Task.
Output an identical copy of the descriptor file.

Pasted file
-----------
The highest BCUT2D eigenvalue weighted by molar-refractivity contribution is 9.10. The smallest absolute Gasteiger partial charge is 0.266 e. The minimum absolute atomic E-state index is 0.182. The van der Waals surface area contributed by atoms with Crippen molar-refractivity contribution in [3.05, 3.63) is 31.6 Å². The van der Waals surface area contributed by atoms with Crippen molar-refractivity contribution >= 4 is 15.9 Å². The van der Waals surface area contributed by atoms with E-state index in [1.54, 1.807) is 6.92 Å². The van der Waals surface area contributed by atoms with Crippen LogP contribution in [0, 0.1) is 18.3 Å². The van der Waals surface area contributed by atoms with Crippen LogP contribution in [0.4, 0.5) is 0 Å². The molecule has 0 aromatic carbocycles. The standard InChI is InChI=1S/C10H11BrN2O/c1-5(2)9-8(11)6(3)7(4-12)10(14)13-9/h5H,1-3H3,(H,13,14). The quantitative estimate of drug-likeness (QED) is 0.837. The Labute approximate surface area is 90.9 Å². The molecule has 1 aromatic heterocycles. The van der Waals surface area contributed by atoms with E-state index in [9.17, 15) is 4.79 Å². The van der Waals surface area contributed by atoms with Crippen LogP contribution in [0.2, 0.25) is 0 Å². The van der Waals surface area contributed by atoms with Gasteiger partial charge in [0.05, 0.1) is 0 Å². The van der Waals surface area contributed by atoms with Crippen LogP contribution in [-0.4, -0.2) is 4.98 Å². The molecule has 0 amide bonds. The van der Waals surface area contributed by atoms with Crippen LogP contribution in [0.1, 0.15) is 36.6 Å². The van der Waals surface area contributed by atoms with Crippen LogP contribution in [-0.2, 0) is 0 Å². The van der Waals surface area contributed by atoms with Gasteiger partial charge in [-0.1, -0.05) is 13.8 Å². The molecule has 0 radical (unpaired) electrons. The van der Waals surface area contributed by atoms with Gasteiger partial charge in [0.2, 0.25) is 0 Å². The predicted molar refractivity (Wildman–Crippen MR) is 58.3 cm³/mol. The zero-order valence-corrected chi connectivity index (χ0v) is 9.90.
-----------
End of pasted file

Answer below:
The highest BCUT2D eigenvalue weighted by molar-refractivity contribution is 9.10. The smallest absolute Gasteiger partial charge is 0.266 e. The minimum absolute atomic E-state index is 0.182. The van der Waals surface area contributed by atoms with Crippen molar-refractivity contribution in [3.05, 3.63) is 31.6 Å². The van der Waals surface area contributed by atoms with Crippen molar-refractivity contribution >= 4 is 15.9 Å². The van der Waals surface area contributed by atoms with E-state index in [1.54, 1.807) is 6.92 Å². The van der Waals surface area contributed by atoms with Crippen LogP contribution in [0, 0.1) is 18.3 Å². The van der Waals surface area contributed by atoms with Crippen LogP contribution in [0.4, 0.5) is 0 Å². The molecule has 0 aromatic carbocycles. The standard InChI is InChI=1S/C10H11BrN2O/c1-5(2)9-8(11)6(3)7(4-12)10(14)13-9/h5H,1-3H3,(H,13,14). The quantitative estimate of drug-likeness (QED) is 0.837. The Labute approximate surface area is 90.9 Å². The molecule has 1 aromatic heterocycles. The van der Waals surface area contributed by atoms with E-state index in [9.17, 15) is 4.79 Å². The van der Waals surface area contributed by atoms with Crippen LogP contribution in [0.2, 0.25) is 0 Å². The van der Waals surface area contributed by atoms with Gasteiger partial charge in [0.05, 0.1) is 0 Å². The van der Waals surface area contributed by atoms with Crippen LogP contribution in [-0.4, -0.2) is 4.98 Å². The molecule has 0 amide bonds. The van der Waals surface area contributed by atoms with Crippen LogP contribution in [0.1, 0.15) is 36.6 Å². The van der Waals surface area contributed by atoms with Crippen LogP contribution in [-0.2, 0) is 0 Å². The van der Waals surface area contributed by atoms with Gasteiger partial charge in [-0.1, -0.05) is 13.8 Å². The molecule has 0 radical (unpaired) electrons. The van der Waals surface area contributed by atoms with Gasteiger partial charge in [0.2, 0.25) is 0 Å². The predicted molar refractivity (Wildman–Crippen MR) is 58.3 cm³/mol. The zero-order valence-corrected chi connectivity index (χ0v) is 9.90.